Menstrie Woods at the foot of Dumyat has a lovely mix of wildlife living within it. I have taken a walk here most weeks over the last year. I particularly enjoy the high path that goes from the woodland play park up into higher woodland.
May is a great time to visit as all the bluebells and wild garlic is coming into flower and it looks and smells amazing. It is harder to see the birds as the trees are in leaf but they are all singing and the forest music is turned to maximum.
In this post I will share some of the highlights of what I have seen over the last few months. Most of the pictures and all the videos are from within the wood, a few are of species I have seen in the woods but better quality pictures taken elsewhere.
A recent arrival to the woods are the returning Blackcaps and a real favourite of mine. Whilst some do winter in UK (not in Menstrie Woods), most head to Southern Europe or North Africa. They arrived back in the first half of March. The chances are the first thing that will alert you to them being around is their alarm call which sounds like two stones being banged together, similar to a Stonechat if you know that sound.
Be patient and if you are lucky they might come out of the undergrowth and you can see this lovely bird. Often the male bird seems to get the naming rights and that is the case here – only the male has a black cap, the female’s is just as fetching but brown.
If you wait around you might hear the male’s song which sounds like he is practising to be a Blackbird, a bit scratchy and unaccomplished at first but then he hits his stride and gets the hang of it with a deep Baritone polish.
When you are walking around the woods you might suddenly realise there are a lot of birds around you. If so you may have come across a roaming flock. Groups of birds travel together to find food and for safely – the more eyes, the better for spotting predators. The flock will almost certainly include Blue, Great and Coal Tits but may also include Long-Tailed Tits, Goldcrests, Chaffinches and one of my favourite birds, Treecreepers.
Over the winter, we also had quite a few Siskin and Lesser Redpoll travelling around the woods and these are great birds to spot. Once you know the Lesser Redpoll’s flight call (which sounds like morse code), you find out it is actually quite a common bird.
The Siskin is a stunning yellow bird, particularly the male, whilst the Redpoll has the red dot on the forehead after which it is named.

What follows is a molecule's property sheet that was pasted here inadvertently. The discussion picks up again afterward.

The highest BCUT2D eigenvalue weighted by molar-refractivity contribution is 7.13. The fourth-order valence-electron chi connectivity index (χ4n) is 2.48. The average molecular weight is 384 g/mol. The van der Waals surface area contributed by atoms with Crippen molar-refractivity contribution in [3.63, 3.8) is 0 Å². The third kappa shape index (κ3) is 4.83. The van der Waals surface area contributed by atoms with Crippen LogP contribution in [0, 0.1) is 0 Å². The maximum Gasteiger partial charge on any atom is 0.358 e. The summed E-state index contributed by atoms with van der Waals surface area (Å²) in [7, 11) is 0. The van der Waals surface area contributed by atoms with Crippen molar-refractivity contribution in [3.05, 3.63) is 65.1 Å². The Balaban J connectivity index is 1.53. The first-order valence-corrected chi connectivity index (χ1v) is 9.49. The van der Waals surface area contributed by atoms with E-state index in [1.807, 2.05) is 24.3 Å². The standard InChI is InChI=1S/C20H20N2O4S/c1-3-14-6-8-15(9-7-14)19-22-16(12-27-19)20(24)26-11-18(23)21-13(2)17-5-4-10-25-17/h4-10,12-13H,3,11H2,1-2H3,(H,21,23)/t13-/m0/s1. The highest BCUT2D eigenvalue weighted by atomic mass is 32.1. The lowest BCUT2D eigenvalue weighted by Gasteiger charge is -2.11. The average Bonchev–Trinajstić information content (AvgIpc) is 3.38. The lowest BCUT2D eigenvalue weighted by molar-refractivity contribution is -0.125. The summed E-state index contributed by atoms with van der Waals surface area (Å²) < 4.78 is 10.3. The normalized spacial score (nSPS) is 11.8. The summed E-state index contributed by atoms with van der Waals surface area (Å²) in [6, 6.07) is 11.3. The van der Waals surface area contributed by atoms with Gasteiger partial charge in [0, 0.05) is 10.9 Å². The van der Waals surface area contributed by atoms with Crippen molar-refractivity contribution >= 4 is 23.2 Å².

There are three birds that you are most likely to see climbing trees in the woods and they are each wonderful birds.
The Great Spotted Woodpecker will be heard drumming on most walks in the woods from January to April. But their call can really help to find them too.
It is easy to tell the sex of a GSW as the male has red on the back of the head whilst the female has black. Juvenile’s have a red cap on the top of their heads too so are easy to distinguish from the adults.
The Treecreeper is well named as you will always see it creeping mouselike up the side of trees. It is very well camouflaged, matching the bark until it moves side on and you can see it’s white belly. Treecreepers move up a tree and then fly down to the bottom of another before moving up the next one. They never climb downwards (unlike our next bird). They have fantastically long claws to hold on and a long silvery bill for digging out insects.
The last of the tree climbers is the Nuthatch. This bird has advanced up through Scotland during the last 20 years (demonstrating the impact of climate change) and is now common here. Nuthatches visit the feeder at the bottom of the woods but can also be seen climbing up and down the trees. The long black eyestripe appears as an extension to its dagger-bill.
A war zone
Of course we also have mammals in Menstrie Woods including both species of resident Squirrels. From my experience the native Red is found more further west in the woods and the introduced Grey’s nearer the village itself. It is great that our native Reds are making a come back in Menstrie and elsewhere in Scotland and they may have the Pine Martin to thank. Reds being smaller can run further on smaller branches than the Greys and therefore escape the Pine Martins more often than their larger North American cousin. This maybe enough to tip the balance in favour of the Reds where Pine Martins are present.
We also have a herd of Roe Deer in the Woods. They are quite sensitive to noise but if you go on the top path you are quite likely to see them, if only their white behinds bouncing away. If you sit still high in the woods they may well come quite close to you before noticing you.
Often we are the cause of most disruption in the woods. But if you learn to step lightly and be quiet this ceases to be the case. After that, every so often you might be in the woods and notice a real commotion.
You might hear some loud screeching, even screaming. Far from subtle, you could be forgiven for thinking someone was being tortured – you are hearing a band of Jay’s. They are beautiful, shy and very intelligent Corvids (member of the Crow Family) but they do make a racket.
Another reason for possible pandemonium in the woods is that a bird of prey is travelling through. This could be a Sparrowhawk darting between the trees or perhaps a Common Buzzard. Either way it is likely all the smaller birds will alarm call and dive for the nearest cover.
Funnily enough the Jay has a wicked sense of humour as it has learnt to incorporate a Buzzard call into its’ own repertoire. I like to think it does it just for fun to see all the other birds react in this way.